Seven of the 10 top-grossing movies globally in 2014 were sequels. Compare this with the year-end box office tally 20 years ago, when only one of the top 10 — Clear and Present Danger, starring Harrison Ford — was a sequel.
Disney’s Marvel unit has set a new bar for franchise movies, creating an interconnected “universe” of films populated by many of the same characters. Warner Brothers, part of Time Warner, is trying to get its own “universe” off the ground, based on characters from DC Entertainment, which it owns. Next year it will release Batman vs Superman: Dawn of Justice, a movie which throws together two of its best known characters. Legendary Entertainment, a co-producer of the Dark Knight Batman films, is also getting in on the act, striking a deal with Warner Bros to unite the “monster” franchises of King Kong and Godzilla, greenlighting a movie set for 2020, Godzilla vs Kong.
If these crossover projects sound like Hollywood has run out of ideas, well, maybe it has. But as Marvel has shown, proven characters sell movie tickets and in the costly world of film production studios will do anything they can to mitigate risk.
The success of franchise movies and studio “tent-pole” releases — so called because they can make so much money they can support an entire year of production — has clear implications for smaller, mid-budget releases.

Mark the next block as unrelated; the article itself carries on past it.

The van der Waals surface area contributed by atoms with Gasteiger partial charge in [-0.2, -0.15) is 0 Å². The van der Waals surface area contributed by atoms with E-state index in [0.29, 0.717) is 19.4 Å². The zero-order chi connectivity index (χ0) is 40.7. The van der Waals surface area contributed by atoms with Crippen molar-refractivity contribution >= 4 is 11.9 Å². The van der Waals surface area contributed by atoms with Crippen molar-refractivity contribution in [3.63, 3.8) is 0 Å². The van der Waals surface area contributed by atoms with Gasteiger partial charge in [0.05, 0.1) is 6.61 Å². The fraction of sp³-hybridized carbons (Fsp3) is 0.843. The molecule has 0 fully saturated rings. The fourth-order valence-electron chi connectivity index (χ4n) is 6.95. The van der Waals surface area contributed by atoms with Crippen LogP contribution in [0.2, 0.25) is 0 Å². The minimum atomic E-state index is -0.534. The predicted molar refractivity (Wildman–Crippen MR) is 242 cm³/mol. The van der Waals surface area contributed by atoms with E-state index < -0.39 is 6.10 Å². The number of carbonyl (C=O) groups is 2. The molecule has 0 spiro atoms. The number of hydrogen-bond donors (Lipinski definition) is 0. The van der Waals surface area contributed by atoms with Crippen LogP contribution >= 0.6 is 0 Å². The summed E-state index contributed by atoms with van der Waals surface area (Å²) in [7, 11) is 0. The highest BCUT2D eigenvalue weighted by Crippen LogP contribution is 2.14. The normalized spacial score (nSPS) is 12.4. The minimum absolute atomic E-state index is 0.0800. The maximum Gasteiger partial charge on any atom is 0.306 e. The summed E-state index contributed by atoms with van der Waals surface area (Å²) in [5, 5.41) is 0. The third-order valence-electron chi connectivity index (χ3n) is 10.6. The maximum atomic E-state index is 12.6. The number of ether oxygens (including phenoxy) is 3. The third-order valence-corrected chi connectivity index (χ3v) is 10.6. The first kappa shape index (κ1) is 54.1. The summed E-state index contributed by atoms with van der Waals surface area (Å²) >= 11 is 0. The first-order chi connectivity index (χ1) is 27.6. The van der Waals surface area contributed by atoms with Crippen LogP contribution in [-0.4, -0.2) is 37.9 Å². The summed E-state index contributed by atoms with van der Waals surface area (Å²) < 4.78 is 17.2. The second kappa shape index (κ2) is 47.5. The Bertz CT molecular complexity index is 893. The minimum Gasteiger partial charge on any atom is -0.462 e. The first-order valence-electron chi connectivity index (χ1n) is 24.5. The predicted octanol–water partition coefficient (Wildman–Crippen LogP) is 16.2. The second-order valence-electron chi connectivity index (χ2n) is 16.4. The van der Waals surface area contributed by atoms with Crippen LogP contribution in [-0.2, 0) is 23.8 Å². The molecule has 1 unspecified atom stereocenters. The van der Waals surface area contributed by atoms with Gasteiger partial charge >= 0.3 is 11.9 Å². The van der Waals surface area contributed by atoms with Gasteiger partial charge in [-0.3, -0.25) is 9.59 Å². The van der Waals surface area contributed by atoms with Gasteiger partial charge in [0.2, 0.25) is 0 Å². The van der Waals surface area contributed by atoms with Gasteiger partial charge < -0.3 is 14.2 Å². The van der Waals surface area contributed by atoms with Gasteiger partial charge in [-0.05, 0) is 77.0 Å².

But investors continue to show strong interest in putting their money to work in Hollywood. “There’s more capital available than there are great stories,” says Nick Meyer, chief executive of Sierra/Affinity, an international film sales and production company.
Storytelling is as central to the success of the film industry as it has always been, he says. “Stories drive intellectual property generation, they drive financing opportunities and they attract the great artists — the directors and casts.”
Many writers and directors have fled cinema for the “Golden Age” of television, epitomised by critical hits such as Breaking Bad, Mad Men and Game of Thrones.
But film continues to attract investment, says Mr Meyer. “It is an asset class that is attractive and not just to institutional investors but to personal investors. The driver is always: how do you create a good story?”
The business of film has evolved greatly but its fundamental principles remain the same. When the stars align and story, cast and director work, the result can be a financial hit on a global scale.
“The theatrical industry has taken on all-comers for the last 50 years,” says Mr Dergarabedian of Rentrak. “It is part of the entertainment diet and it’s not going anywhere.”